Instead, we get the Stygian darkness of Soutra Gilmour¿s stage design ¿ empty but for lighting rigs and a giant cinematic billboard relaying close-ups of the action as cameramen track actors on stage, and around the building itself (Romeo¿s banishment to Mantua takes him up on to the roof)

Instead, we get the Stygian darkness of Soutra Gilmour’s stage design – empty but for lighting rigs and a giant cinematic billboard relaying close-ups of the action as cameramen track actors on stage, and around the building itself (Romeo’s banishment to Mantua takes him up on to the roof)

It¿s monotone, monochrome and mannered. If you took the production¿s pulse, you might be tempted to call a priest

It’s monotone, monochrome and mannered. If you took the production’s pulse, you might be tempted to call a priest

Sometimes, it even feels as if Lloyd is deliberately trying to throttle the life out of the febrile passion that normally drives this headlong love story. Pictured: Daniel Quinn-Toye stars as Paris

Sometimes, it even feels as if Lloyd is deliberately trying to throttle the life out of the febrile passion that normally drives this headlong love story. Pictured: Daniel Quinn-Toye stars as Paris

Nima Taleghani (pictured) stars as Benvolio

Nima Taleghani (pictured) stars as Benvolio

I missed the colour of the masked ball where Romeo and Juliet meet, and the drama of the sword fight when Romeo calamitously kills Juliet¿s cousin Tybalt

I missed the colour of the masked ball where Romeo and Juliet meet, and the drama of the sword fight when Romeo calamitously kills Juliet’s cousin Tybalt

After meeting Juliet he does a jig like a footballer celebrating a goal, but otherwise moves with the precision of a cat. And although it’s stillness he does best, the shy smiles he scatters on his beloved are – in Hollywood terms – worth a million dollars. In the circumstances, Francesca Amewudah-Rivers holds up well as Juliet.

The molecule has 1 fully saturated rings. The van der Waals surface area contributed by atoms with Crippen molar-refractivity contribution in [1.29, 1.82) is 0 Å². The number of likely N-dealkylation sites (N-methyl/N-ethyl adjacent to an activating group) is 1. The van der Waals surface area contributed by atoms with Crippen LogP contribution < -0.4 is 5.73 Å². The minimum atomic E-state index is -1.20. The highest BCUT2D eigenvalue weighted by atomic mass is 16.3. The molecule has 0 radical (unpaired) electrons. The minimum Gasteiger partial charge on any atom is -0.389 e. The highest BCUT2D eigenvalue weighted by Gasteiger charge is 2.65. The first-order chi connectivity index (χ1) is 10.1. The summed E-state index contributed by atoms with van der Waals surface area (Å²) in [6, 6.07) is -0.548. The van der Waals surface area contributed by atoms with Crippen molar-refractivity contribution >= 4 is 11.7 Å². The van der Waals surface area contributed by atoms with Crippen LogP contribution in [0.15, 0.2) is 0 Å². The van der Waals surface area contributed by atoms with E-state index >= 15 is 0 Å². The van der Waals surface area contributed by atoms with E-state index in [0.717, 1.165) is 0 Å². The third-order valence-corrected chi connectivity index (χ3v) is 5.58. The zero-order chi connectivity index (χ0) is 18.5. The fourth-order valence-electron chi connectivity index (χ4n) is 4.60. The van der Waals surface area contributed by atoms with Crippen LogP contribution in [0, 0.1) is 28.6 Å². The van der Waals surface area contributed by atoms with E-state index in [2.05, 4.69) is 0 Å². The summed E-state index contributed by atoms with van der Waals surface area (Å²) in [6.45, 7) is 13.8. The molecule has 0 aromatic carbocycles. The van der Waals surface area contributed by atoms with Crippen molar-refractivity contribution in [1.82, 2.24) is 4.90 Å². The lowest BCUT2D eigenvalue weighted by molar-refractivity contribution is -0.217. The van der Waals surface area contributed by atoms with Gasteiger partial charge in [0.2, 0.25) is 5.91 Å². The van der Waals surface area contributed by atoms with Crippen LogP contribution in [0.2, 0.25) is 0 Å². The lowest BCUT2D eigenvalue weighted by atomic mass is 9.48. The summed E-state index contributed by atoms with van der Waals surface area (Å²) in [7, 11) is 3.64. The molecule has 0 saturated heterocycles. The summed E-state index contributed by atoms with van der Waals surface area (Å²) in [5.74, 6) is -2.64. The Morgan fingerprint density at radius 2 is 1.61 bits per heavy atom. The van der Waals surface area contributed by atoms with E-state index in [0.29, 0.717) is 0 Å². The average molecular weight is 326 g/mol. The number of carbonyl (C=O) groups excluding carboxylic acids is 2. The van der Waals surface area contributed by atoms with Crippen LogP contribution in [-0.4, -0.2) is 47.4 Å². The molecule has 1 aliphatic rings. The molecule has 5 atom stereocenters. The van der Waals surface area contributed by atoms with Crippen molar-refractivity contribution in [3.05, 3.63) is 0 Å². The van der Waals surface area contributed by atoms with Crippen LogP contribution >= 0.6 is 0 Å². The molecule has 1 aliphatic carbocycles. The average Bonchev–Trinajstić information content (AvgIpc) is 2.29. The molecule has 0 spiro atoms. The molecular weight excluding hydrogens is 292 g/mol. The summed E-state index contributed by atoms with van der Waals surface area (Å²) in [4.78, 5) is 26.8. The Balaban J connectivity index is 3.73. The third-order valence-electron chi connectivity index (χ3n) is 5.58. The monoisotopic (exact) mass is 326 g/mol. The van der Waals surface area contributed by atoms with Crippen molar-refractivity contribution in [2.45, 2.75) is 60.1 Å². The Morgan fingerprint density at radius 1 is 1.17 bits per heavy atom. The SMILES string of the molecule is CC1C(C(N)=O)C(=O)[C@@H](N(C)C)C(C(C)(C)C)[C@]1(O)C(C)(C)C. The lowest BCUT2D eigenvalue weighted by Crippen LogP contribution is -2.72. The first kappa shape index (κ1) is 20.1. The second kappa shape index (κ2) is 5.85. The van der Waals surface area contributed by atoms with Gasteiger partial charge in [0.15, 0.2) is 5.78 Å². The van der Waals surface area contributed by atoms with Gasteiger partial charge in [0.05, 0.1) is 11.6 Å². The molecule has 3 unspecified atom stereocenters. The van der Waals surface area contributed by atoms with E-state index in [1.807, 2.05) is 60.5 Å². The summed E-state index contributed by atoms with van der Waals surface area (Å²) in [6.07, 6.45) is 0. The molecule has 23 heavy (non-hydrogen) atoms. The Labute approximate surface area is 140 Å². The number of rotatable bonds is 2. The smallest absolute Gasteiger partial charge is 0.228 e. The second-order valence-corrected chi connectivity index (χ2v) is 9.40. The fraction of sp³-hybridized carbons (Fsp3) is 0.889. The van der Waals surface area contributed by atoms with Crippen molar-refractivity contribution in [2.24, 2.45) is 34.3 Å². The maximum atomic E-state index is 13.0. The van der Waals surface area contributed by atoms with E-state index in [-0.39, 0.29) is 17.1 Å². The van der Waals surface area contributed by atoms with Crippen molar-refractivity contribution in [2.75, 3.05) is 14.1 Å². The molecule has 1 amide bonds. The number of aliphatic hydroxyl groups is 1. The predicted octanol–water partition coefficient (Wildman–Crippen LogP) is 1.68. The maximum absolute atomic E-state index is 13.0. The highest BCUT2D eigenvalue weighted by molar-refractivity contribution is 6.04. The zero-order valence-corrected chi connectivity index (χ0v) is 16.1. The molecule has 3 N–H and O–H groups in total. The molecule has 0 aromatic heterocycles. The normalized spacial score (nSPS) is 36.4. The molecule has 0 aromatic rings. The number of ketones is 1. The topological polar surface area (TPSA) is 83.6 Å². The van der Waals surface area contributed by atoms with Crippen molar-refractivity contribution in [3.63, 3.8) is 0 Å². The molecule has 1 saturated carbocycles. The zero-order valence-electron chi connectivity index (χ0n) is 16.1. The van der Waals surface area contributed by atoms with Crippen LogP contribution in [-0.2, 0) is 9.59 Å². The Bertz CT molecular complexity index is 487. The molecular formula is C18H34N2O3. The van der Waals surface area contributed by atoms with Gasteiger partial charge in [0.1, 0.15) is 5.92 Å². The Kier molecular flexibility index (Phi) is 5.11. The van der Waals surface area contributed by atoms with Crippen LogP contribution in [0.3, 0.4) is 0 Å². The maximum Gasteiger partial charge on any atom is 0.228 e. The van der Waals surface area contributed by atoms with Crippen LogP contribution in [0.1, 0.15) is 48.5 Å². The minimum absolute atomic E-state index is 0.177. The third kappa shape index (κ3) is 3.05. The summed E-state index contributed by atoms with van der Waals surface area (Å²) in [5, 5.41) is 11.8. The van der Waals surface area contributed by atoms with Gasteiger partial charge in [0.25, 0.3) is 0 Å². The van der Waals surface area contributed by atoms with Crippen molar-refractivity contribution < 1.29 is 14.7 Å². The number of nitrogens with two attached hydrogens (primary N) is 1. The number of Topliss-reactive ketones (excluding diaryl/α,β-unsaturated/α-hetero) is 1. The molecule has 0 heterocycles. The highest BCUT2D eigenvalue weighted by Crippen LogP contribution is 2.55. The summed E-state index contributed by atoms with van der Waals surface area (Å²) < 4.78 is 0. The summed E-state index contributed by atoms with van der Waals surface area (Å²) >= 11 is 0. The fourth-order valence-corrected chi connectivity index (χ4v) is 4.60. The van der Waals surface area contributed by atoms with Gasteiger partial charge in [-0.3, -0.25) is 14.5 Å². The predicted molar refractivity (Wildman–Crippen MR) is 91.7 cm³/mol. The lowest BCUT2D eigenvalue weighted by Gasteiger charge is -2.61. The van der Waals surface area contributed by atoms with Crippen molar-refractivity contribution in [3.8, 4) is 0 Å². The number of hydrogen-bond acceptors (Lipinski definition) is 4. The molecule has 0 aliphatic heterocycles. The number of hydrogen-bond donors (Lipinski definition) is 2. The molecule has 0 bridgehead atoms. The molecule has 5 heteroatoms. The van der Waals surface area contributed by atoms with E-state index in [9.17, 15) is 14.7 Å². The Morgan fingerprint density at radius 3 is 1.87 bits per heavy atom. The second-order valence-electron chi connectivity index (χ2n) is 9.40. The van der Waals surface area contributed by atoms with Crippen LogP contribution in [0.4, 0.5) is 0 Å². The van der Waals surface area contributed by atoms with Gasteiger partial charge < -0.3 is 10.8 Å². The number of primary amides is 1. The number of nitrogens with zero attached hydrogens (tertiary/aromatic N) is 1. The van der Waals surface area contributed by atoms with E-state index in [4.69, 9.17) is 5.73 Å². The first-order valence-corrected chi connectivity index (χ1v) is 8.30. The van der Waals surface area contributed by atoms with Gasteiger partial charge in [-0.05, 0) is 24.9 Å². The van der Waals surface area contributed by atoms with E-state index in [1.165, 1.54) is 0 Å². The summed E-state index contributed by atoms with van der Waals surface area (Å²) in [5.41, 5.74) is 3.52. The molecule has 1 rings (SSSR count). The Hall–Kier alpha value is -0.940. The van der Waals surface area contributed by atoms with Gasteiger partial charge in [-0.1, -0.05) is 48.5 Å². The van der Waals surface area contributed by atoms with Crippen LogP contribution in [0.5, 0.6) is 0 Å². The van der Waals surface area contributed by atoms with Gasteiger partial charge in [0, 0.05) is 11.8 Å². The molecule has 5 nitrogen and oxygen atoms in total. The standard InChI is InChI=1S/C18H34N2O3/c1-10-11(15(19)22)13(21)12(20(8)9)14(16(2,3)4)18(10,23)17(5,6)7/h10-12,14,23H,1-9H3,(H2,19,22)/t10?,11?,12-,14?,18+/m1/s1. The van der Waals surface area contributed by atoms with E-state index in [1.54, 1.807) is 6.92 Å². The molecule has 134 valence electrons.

Lloyd discourages her from showing too much personality or independent spirit (as he does everyone), yet she has a quiet maturity that sits easily with the poetry.

Likewise, Michael Balogun as Friar Lawrence imposes gravitas and good sense on the not so rash young lovers. The one surprise is Freema Agyeman as Juliet’s youthful Nurse. 

Normally ample, ageing and garrulous, Nurse is here a 30-something party girl with attitude. Much of her wittering in the Bard’s original is cut, and instead she gets lines from Juliet’s mother, who is controversially ditched altogether.

I missed the colour of the masked ball where Romeo and Juliet meet, and the drama of the sword fight when Romeo calamitously kills Juliet’s cousin Tybalt.

But we may not get a chance to see Holland live on stage again if Hollywood has its way – so happy are they who have a ticket already for this curious but nearly sold-out requiem. And even happier they who can afford £275 a pop

Pictured: Tom Holland as Romeo

Pictured: Tom Holland as Romeo

Freema Agyeman (pictured) stars as nurse

Freema Agyeman (pictured) stars as nurse